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The City of San Antonio is flipping the script on contractors, homeowners, and home flippers who don’t comply with permitting laws.
Beginning last year, the Development Services Department deployed a team of building inspectors to crack down on real estate investors, contractors, and homeowners who undertook renovations without first seeking a permit from the City, handing out more than 900 citations.
In just this month, an additional 200 citations have been written – most involving work done in violation of the City’s building code that could pose health and safety risks to a home’s occupants.
“And that’s very concerning to me, and that’s what we’re trying to fix,” said the City’s top building official, Michael Shannon, director of Development Services. “There’s a lot out there and a lot of different types [of violations], but they’re all related to safety and health because that’s what our codes are based on.”
Inspectors found everything from faulty gas lines and electrical wiring to major engineering and structural issues.
A building permit is required any time a property owner or contractor builds, remodels, or demolishes a structure. New fences, roofing, swimming pools, and additions all require permits, which cost between $80 and $400, depending on the type of job. After the permit is submitted, the City reviews and approves the plans, and the work is inspected when it’s complete.
In some instances, home buyers complained they couldn’t track down the contractor who rewired the electrical systems in their home for an air conditioning system that was malfunctioning. Conversely, home sellers didn’t have the proper paperwork to show to potential buyers that remodeling work was done properly, thus delaying a sale. Residential real estate investors, including so-called home flippers who buy houses to remodel for resale, were faced with costly fixes and delays when City inspectors found work being done without a permit.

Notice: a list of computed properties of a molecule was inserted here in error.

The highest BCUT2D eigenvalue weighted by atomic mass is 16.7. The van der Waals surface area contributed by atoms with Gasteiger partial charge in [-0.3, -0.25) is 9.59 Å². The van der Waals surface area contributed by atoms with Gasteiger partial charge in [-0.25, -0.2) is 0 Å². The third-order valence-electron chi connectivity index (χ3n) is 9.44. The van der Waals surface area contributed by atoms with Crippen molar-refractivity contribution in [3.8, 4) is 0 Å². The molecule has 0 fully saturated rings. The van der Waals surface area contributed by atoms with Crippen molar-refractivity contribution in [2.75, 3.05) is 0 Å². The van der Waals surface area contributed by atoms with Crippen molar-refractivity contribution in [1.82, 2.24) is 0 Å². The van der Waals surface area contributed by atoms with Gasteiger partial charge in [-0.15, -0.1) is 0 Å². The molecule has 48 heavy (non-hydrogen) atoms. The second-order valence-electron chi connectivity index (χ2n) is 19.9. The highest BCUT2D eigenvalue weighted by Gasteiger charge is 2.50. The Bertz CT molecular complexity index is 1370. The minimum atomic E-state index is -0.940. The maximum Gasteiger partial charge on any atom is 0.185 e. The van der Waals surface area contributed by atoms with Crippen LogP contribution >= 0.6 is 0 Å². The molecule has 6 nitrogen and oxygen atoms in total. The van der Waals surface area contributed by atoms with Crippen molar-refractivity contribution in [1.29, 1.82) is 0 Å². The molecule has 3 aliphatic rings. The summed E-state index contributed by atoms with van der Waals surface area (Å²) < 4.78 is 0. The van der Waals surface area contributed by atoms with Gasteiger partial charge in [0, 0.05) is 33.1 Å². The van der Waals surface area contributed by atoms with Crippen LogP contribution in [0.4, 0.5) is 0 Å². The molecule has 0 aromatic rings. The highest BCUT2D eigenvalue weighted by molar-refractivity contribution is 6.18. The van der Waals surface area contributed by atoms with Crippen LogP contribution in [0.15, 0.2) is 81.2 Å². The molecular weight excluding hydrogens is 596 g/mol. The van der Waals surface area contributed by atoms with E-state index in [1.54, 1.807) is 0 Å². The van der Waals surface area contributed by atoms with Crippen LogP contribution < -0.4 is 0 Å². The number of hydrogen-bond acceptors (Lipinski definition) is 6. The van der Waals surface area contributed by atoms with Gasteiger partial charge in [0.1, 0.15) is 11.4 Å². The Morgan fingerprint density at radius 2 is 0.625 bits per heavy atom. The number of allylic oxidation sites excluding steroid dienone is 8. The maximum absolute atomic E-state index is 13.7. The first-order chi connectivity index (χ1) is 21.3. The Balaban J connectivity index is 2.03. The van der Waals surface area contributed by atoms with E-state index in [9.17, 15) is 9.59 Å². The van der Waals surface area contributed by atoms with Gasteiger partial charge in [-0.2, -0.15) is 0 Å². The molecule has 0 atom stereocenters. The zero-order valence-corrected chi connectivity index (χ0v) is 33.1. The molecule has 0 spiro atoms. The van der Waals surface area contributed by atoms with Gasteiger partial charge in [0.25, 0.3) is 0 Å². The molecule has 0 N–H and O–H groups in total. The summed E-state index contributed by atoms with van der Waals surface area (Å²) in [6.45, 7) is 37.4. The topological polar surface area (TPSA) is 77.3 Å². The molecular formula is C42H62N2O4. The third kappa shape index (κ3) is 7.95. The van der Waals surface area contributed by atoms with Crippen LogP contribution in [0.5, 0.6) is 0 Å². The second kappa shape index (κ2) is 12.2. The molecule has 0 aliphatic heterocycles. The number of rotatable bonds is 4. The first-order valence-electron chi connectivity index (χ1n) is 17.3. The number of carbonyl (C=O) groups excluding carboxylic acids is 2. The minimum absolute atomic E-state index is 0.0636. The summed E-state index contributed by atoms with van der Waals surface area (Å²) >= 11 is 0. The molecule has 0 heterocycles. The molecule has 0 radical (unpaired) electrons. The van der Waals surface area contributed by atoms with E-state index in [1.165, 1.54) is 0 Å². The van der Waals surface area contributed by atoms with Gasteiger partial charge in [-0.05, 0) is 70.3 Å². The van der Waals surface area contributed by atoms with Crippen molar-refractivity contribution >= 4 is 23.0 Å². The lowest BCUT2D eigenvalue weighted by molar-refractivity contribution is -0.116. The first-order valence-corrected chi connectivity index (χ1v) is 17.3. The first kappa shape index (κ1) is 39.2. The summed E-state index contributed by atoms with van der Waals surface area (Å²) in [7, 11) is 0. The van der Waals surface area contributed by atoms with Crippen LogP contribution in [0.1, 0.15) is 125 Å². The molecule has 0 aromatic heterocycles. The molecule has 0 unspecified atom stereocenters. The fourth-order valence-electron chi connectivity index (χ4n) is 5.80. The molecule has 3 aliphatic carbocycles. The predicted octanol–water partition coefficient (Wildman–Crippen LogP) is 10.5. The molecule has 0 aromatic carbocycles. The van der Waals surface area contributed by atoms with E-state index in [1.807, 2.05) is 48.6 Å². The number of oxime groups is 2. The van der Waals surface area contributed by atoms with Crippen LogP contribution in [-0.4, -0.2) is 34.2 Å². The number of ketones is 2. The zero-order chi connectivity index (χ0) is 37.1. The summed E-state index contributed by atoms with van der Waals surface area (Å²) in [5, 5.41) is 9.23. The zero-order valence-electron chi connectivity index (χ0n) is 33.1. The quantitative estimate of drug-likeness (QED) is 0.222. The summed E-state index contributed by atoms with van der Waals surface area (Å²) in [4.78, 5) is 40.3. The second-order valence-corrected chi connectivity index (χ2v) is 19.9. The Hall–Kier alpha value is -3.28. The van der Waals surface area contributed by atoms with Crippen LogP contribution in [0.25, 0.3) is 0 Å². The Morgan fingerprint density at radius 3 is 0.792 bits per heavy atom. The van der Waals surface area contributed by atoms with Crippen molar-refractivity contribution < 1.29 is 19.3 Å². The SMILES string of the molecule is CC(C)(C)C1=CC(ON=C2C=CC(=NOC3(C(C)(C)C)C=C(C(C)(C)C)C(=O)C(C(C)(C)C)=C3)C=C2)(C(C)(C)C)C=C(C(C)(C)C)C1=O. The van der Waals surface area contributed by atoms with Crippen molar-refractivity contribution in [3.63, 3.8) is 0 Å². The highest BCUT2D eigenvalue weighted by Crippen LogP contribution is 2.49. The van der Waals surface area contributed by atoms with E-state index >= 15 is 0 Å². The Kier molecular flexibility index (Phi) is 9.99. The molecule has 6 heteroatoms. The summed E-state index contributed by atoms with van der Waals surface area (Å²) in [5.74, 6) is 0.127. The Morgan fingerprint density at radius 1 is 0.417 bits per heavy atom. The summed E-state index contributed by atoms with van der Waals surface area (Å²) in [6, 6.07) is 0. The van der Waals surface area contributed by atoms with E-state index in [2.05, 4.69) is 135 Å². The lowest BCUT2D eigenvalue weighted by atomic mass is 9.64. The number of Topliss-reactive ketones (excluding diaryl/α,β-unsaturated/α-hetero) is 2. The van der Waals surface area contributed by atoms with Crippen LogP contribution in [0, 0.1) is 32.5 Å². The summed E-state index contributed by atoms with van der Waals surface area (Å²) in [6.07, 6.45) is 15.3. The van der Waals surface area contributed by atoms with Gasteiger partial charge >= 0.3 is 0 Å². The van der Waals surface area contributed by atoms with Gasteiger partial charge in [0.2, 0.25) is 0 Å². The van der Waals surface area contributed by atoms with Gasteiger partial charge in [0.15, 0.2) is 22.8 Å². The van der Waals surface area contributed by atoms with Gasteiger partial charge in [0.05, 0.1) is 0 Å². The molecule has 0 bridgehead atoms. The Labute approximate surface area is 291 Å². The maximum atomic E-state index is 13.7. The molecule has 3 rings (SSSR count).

Last February, City Council funded additional inspectors to address the growing number of complaints from area residents that contractors weren’t pulling permits. This group, called the Strike Force team, fanned out across the city on weekends looking for violations.
Within the team’s first four or five weekends of being mobilized, its members discovered 600 violations.
“We saw a lot of renovation of houses that are being flipped or even homeowners that were doing [work] or paying someone to do some significant renovation stuff, so we knew the problem was growing, but this kind of confirmed it,” Shannon said.
In addition to physically driving neighborhoods and looking for violations, the team also scours multiple listing service websites, such as Zillow, to find remodeled houses, then checks the address against the permitting database.
“These codes have been the same for a long time and they’re there to protect not only the contractors, but most importantly the residents in homes,” Shannon said, noting it is especially important when it comes to codes regulating electrical, gas, and structural systems. “Not only were we finding people weren’t pulling the permits … we were actually finding a lot of unsafe stuff.”
Owners and contractors who don’t pull permits can face citation fees starting at $300 for a first-time offense. Violators also are charged double the original cost of the permit.
The consequences don’t end there. When the violation involves a contractor, the City notifies the State of the investigation, putting the contractor’s license in jeopardy, and may also suspend registered contractors for a period of time. But some violations are so egregious, Shannon said, registrations are revoked entirely, and the contractor is permanently prohibited from doing business in San Antonio.